U.S

On Biden's Inauguration Day, cities big and small prepared for potential unrest

American cities big and small have prepared for any potential unrest during Wednesday’s inaugural events amid threats of armed protests from extremist groups.

In Portland, Ore. — a city no stranger to protests in the wake of demonstrations and riots over the summer months — police said they had knowledge of online social media posts about possible events in the city, Portland Police Chief Chuck Lovell said during a Tuesday press briefing.

“We want to ensure people can come out. Exercise their rights to assemble and to speak. We realize that this time of year, Inauguration, can be an emotional time for many,” Lovell said. “We’re hopeful that no crimes will be committed … but if that’s not the case we’ll do everything in our power to make arrests and hold people accountable.”

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Lovell added that Portland Police Bureau (PPB) is monitoring several events, such as one that is scheduled to begin at 2 p.m. local time.

“We’ve canceled days off for all sworn members here at Portland Police Bureau. This will help us assure we have additional resources on hand,” he said.

Lovell asked that residents with non-urgent police matters report their issues through the police department’s website, or consider whether their concerns can wait until Thursday. He said PPB would provide updates throughout the day via its Twitter.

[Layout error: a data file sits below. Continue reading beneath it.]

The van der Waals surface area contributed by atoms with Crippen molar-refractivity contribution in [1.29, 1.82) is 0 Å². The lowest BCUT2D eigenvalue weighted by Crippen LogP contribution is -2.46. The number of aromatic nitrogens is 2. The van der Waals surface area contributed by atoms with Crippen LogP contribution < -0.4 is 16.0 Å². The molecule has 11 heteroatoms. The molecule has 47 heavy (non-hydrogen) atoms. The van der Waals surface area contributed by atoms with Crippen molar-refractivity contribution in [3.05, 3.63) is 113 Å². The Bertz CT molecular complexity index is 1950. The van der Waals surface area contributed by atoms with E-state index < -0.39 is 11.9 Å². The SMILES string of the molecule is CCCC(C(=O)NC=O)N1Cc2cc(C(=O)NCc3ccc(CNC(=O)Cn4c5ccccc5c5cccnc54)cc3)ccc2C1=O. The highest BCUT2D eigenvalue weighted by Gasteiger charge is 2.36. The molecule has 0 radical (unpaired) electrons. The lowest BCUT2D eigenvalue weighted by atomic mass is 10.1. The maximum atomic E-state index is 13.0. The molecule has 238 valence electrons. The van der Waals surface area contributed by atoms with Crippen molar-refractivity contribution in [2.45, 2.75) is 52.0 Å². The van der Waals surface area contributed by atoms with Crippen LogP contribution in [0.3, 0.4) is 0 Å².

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Cities less acquainted with riots featuring violence and destruction, such as Jefferson City, Mo., are also bolstering patrols in preparation.

According to local news station 5 On Your Side, the capital city has no knowledge of Inauguration Day protests but has deployed heavier security as a precautionary measure, including more state park rangers and state troopers at the State Capitol.

And in Tallahassee, Fla., Gov. Ron DeSantis has the Army National Guard on standby in the event they are needed on Wednesday, according to local WFTV. Meanwhile, the county courthouse and City Hall were closed on Tuesday and Wednesday.

Security has been stepped up since earlier this month when the FBI warned of the potential for armed protests in Washington and at all 50 state capitol buildings ahead of President-elect Joe Biden’s inauguration.

Over the weekend, crowds of only a dozen or two demonstrated at some boarded-up, cordoned-off statehouses, while the streets in many other capital cities remained empty. Some protesters said they were there to back outgoing President Trump. Others said they had instead come to voice their support for gun rights or decry government overreach.

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The security measures were intended to safeguard seats of government from the type of violence that broke out at the U.S. Capitol on Jan. 6.

The attack left a Capitol police officer and four others dead. More than 125 people have been arrested over the insurrection.

The Associated Press contributed to this report. 

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